Admin Pro Forum

Share best-practices with your administrative peers. Pose a question, offer advice, or just be a fly on the wall.

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Question: My company has never had an official, organized system for presenting any type of employee recognition. But now, we are recognizing two employees at the same time for their tenure.

My question is: How do I actually (physically) present a trophy and certificate to employees who have reached milestones with our company? Do I make a speech for each one separately? Do I hand each person their trophy? Do I open each presentation package and hand them their certificate of recognition, then their gift certificate? I’m at a loss.

Thank you in advance!  -- Jean in Kansas

Question: I have found several resources when it comes to multiple bosses. In my situation, we have two Administrative Assistants for one boss.

What is the best way to handle two assistants? Should there be a division of responsibilities or should they do the same thing? If there is a division, how do you handle one Admin feeling less valued? I feel that one Admin Assistant is all that is needed to take care of most everything.  -- Kelleen

Question: I am attempting to get information as to how other organizations are maintaining personnel files, medical files, workman's comp files, training files, etc.  All recommendations and current procedures your company follows would be greatly appreciated.  -- Jennifer

Question: I know someone posted earlier about having a boss with ADD/ADHD. What about when the person diagnosed with ADD/ADHD (combined inattentive/hyperactive type) is the executive assistant herself?

I would be interested in knowing what employer-provided (under the ADA) accommodations have helped other admins with this disorder to do their jobs better/more effectively.

Our responsibilities as admins are often focused on being able to multi-task, keep organized, prioritize, remain on time with projects, remember names/phone numbers, and keep focused ... all of which have to happen simultaneously, sometimes. All of these are significant challenges for someone with the disorder and who has issues with short-term memory, keeping track of time, finding/organizing files and remembering information after being distracted by someone/something else, etc.  -- Anonymous

Question: I wish to start a monthly meeting to include as many of the Administrative Assistants throughout the organization as possible. Does anyone have any hints on if monthly meetings are a good idea, if one hour is enough time, etc.?

I envision these meetings not only building relationships among all the assistants, but also giving all assistants an idea of what each area is currently working on and, if they're working on similar projects, allowing them to share feedback. Also, they can update one another on any major process changes in their departments. (We have a problem with one unit deciding to disband some information that is needed for reports, not aware that other departments are counting on it all being located in one place.)  -- Wisconsin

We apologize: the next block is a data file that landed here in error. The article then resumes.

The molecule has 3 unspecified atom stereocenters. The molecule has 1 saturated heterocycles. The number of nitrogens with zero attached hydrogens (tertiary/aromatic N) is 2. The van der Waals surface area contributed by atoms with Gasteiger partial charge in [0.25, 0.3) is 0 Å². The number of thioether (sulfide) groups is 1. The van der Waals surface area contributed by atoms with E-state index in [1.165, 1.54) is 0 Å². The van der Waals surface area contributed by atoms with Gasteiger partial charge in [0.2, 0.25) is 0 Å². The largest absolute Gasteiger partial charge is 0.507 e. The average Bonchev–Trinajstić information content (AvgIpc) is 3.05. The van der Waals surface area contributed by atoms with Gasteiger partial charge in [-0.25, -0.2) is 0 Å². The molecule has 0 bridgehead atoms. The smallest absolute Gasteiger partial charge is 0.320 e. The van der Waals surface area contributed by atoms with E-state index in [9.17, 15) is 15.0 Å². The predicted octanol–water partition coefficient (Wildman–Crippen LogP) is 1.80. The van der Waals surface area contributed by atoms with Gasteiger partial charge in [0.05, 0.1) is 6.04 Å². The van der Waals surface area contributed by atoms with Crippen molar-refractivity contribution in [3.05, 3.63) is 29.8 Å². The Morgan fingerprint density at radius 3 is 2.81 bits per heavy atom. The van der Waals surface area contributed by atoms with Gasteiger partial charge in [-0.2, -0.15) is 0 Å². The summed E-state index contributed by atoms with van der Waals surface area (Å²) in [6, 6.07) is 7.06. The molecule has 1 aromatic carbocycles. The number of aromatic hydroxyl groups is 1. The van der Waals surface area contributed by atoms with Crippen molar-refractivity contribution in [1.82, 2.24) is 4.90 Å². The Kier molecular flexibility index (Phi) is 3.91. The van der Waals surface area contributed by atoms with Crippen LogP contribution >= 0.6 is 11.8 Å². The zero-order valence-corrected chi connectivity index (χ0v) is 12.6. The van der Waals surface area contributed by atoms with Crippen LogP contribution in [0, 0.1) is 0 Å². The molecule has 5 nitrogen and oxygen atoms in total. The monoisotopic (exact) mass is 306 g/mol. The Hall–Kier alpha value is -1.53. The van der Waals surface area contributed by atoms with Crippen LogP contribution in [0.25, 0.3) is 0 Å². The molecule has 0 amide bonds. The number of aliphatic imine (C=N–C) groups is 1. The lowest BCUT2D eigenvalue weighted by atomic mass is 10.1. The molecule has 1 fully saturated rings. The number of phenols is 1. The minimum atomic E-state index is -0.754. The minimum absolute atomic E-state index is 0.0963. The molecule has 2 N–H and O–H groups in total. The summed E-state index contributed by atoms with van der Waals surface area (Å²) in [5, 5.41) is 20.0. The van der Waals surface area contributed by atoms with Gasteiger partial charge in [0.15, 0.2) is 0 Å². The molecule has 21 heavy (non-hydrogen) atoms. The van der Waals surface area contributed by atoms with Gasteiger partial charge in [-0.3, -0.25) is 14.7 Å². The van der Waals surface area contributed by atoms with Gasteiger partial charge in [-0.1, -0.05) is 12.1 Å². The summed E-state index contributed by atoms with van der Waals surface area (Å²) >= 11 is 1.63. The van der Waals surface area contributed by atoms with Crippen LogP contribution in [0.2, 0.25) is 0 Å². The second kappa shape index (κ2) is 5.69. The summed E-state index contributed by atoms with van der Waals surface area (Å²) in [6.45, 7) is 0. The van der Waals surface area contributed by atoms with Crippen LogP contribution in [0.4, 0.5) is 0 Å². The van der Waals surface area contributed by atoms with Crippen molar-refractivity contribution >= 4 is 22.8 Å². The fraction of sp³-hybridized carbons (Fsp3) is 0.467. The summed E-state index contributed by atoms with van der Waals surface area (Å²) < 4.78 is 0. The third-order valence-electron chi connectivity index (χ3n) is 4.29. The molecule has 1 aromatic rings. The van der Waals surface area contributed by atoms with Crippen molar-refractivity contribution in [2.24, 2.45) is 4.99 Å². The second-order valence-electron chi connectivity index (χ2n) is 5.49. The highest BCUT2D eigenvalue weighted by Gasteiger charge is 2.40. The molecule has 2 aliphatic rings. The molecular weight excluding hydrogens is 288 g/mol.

Question: I am a notary public and I was asked by my new boss to sign some legal documents for the sale of his home. I accidentally entered the wrong expiration date for my commission and need to know if I can just change the year, which is what I messed up, and initial it. Will those documents still be legal?

Has anyone else done this, or am I just a scatterbrain? I just received my commission a couple of months ago so I am new to this. Help!  -- Anonymous

Question: My husband and I would like to move back to Dallas but want to have employment before I get there. I have sent resumes out, but it does not seem to be productive. Does anyone have any advice?  -- Moving

Question: Just wanted to check to see how other companies are defining their administrative assistants' titles.

For instance, in my company, if your boss’s title is supervisor, you’re a Sr. Clerical Associate; if you work for a manager, you’re an Administrative Assistant I; if you work for a director, you’re an Administrative Assistant II; if you work for an executive (VP/GM), you're an Executive Assistant; if you work for an SVP/brand president, you’re an Executive Assistant II; if you work for an EVP/region president, you're an Executive Assistant III.

I'm currently an Executive Assistant to the VP at a company with more than 40,000 employees.

I have a job interview with a national company and the position reports to a director, but the title is Executive Administrative Assistant.

What are other companies doing? How is your job title determined?  -- Executive Assistant to VP

Question: I like my job, and my manager and I want to keep working for my organization in the federal government. However, my salary has not increased in 6 years due to the job classification cap. I am about to retire in 3 years. How do I approach my manager to increase my salary, when I know the answer to a raise is negative?  -- Lynn

Question: I am in a position where my workload is very low. Sometimes, I have nothing to do, except maybe a little photocopying or handling the mail.

Sometimes, I have to create work, if I can. But there is only so much work a person can create.

The classes that I took in the past (Excel, PowerPoint) go unused because I’m never asked to work in Excel or PowerPoint.

Because I have been in this department so long, I’m afraid to move on because my skills have gone down and I’m a bit afraid that I may not be able to handle the next job. Plus, some bosses don’t treat assistants well. I would hate to lose my job altogether.

I need some encouragement or advice as to what I should do while I’m here in this position. I’m at a loss. Thank you.  -- Anonymous

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